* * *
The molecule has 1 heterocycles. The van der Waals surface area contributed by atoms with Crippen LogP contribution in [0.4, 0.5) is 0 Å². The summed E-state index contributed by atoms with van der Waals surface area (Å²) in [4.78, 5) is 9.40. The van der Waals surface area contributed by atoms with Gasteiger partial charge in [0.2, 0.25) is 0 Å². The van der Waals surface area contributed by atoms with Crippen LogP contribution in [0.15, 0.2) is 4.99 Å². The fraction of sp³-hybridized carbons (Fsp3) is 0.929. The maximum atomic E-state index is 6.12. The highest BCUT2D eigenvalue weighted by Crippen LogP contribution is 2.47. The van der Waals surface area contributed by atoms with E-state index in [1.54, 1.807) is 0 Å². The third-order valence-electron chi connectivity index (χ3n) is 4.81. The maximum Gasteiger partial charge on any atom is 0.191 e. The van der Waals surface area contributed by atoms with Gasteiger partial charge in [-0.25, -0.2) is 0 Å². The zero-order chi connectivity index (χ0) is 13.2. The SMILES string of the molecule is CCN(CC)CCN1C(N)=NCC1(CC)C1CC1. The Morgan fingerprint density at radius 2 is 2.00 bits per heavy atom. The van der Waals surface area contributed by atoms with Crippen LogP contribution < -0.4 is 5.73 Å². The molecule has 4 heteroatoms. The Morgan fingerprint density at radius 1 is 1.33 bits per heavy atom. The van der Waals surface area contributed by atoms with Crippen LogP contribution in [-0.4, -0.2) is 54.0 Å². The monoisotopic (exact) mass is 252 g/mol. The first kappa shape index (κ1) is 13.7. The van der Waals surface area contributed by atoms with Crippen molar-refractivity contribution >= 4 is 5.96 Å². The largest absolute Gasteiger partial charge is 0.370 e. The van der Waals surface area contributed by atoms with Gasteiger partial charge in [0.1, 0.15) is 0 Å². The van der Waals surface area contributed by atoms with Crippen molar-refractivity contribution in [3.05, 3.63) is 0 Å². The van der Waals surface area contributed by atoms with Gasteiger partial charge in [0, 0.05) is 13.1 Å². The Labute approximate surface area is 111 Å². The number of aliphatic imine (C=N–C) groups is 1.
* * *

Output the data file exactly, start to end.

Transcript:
The molecule has 1 heterocycles. The van der Waals surface area contributed by atoms with Crippen LogP contribution in [0.4, 0.5) is 0 Å². The summed E-state index contributed by atoms with van der Waals surface area (Å²) in [4.78, 5) is 9.40. The van der Waals surface area contributed by atoms with Gasteiger partial charge in [0.2, 0.25) is 0 Å². The van der Waals surface area contributed by atoms with Crippen LogP contribution in [0.15, 0.2) is 4.99 Å². The fraction of sp³-hybridized carbons (Fsp3) is 0.929. The maximum atomic E-state index is 6.12. The highest BCUT2D eigenvalue weighted by Crippen LogP contribution is 2.47. The van der Waals surface area contributed by atoms with E-state index in [1.54, 1.807) is 0 Å². The third-order valence-electron chi connectivity index (χ3n) is 4.81. The maximum Gasteiger partial charge on any atom is 0.191 e. The van der Waals surface area contributed by atoms with Gasteiger partial charge in [-0.25, -0.2) is 0 Å². The zero-order chi connectivity index (χ0) is 13.2. The SMILES string of the molecule is CCN(CC)CCN1C(N)=NCC1(CC)C1CC1. The Morgan fingerprint density at radius 2 is 2.00 bits per heavy atom. The van der Waals surface area contributed by atoms with Crippen LogP contribution < -0.4 is 5.73 Å². The molecule has 4 heteroatoms. The Morgan fingerprint density at radius 1 is 1.33 bits per heavy atom. The van der Waals surface area contributed by atoms with Crippen LogP contribution in [-0.4, -0.2) is 54.0 Å². The monoisotopic (exact) mass is 252 g/mol. The first kappa shape index (κ1) is 13.7. The van der Waals surface area contributed by atoms with Crippen molar-refractivity contribution >= 4 is 5.96 Å². The largest absolute Gasteiger partial charge is 0.370 e. The van der Waals surface area contributed by atoms with Gasteiger partial charge in [0.1, 0.15) is 0 Å². The van der Waals surface area contributed by atoms with Crippen molar-refractivity contribution in [3.05, 3.63) is 0 Å². The van der Waals surface area contributed by atoms with Gasteiger partial charge in [0, 0.05) is 13.1 Å². The Labute approximate surface area is 111 Å². The number of aliphatic imine (C=N–C) groups is 1.